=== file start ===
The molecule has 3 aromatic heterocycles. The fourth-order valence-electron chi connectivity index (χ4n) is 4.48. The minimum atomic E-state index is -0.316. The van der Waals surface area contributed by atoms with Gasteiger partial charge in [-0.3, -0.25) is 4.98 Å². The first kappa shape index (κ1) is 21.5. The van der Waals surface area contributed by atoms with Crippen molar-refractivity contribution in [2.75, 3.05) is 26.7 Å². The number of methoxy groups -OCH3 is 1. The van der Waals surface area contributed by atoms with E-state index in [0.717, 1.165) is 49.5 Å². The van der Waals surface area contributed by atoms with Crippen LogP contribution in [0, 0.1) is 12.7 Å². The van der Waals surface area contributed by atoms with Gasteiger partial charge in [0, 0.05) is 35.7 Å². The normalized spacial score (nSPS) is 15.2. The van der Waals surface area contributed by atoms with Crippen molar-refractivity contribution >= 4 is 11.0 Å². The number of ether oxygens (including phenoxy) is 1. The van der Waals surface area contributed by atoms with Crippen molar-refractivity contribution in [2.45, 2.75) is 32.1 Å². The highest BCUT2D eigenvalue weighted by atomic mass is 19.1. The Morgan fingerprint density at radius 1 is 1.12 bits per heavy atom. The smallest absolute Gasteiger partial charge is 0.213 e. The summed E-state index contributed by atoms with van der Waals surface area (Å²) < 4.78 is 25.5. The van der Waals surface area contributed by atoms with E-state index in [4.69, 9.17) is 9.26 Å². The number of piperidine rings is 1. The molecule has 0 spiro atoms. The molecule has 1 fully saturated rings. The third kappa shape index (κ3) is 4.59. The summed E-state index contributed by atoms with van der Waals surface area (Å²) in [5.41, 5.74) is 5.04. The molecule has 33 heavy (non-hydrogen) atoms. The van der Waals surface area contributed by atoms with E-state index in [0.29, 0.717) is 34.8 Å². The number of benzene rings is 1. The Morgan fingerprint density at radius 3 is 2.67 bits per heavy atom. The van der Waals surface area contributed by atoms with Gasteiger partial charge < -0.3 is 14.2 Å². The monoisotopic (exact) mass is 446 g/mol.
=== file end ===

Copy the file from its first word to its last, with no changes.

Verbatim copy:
The molecule has 3 aromatic heterocycles. The fourth-order valence-electron chi connectivity index (χ4n) is 4.48. The minimum atomic E-state index is -0.316. The van der Waals surface area contributed by atoms with Gasteiger partial charge in [-0.3, -0.25) is 4.98 Å². The first kappa shape index (κ1) is 21.5. The van der Waals surface area contributed by atoms with Crippen molar-refractivity contribution in [2.75, 3.05) is 26.7 Å². The number of methoxy groups -OCH3 is 1. The van der Waals surface area contributed by atoms with E-state index in [0.717, 1.165) is 49.5 Å². The van der Waals surface area contributed by atoms with Crippen LogP contribution in [0, 0.1) is 12.7 Å². The van der Waals surface area contributed by atoms with Gasteiger partial charge in [0, 0.05) is 35.7 Å². The normalized spacial score (nSPS) is 15.2. The van der Waals surface area contributed by atoms with Crippen molar-refractivity contribution >= 4 is 11.0 Å². The number of ether oxygens (including phenoxy) is 1. The van der Waals surface area contributed by atoms with Crippen molar-refractivity contribution in [2.45, 2.75) is 32.1 Å². The highest BCUT2D eigenvalue weighted by atomic mass is 19.1. The Morgan fingerprint density at radius 1 is 1.12 bits per heavy atom. The smallest absolute Gasteiger partial charge is 0.213 e. The summed E-state index contributed by atoms with van der Waals surface area (Å²) < 4.78 is 25.5. The van der Waals surface area contributed by atoms with E-state index in [4.69, 9.17) is 9.26 Å². The number of piperidine rings is 1. The molecule has 0 spiro atoms. The molecule has 1 fully saturated rings. The third kappa shape index (κ3) is 4.59. The summed E-state index contributed by atoms with van der Waals surface area (Å²) in [5.41, 5.74) is 5.04. The molecule has 33 heavy (non-hydrogen) atoms. The van der Waals surface area contributed by atoms with E-state index in [0.29, 0.717) is 34.8 Å². The number of benzene rings is 1. The Morgan fingerprint density at radius 3 is 2.67 bits per heavy atom. The van der Waals surface area contributed by atoms with Gasteiger partial charge < -0.3 is 14.2 Å². The monoisotopic (exact) mass is 446 g/mol.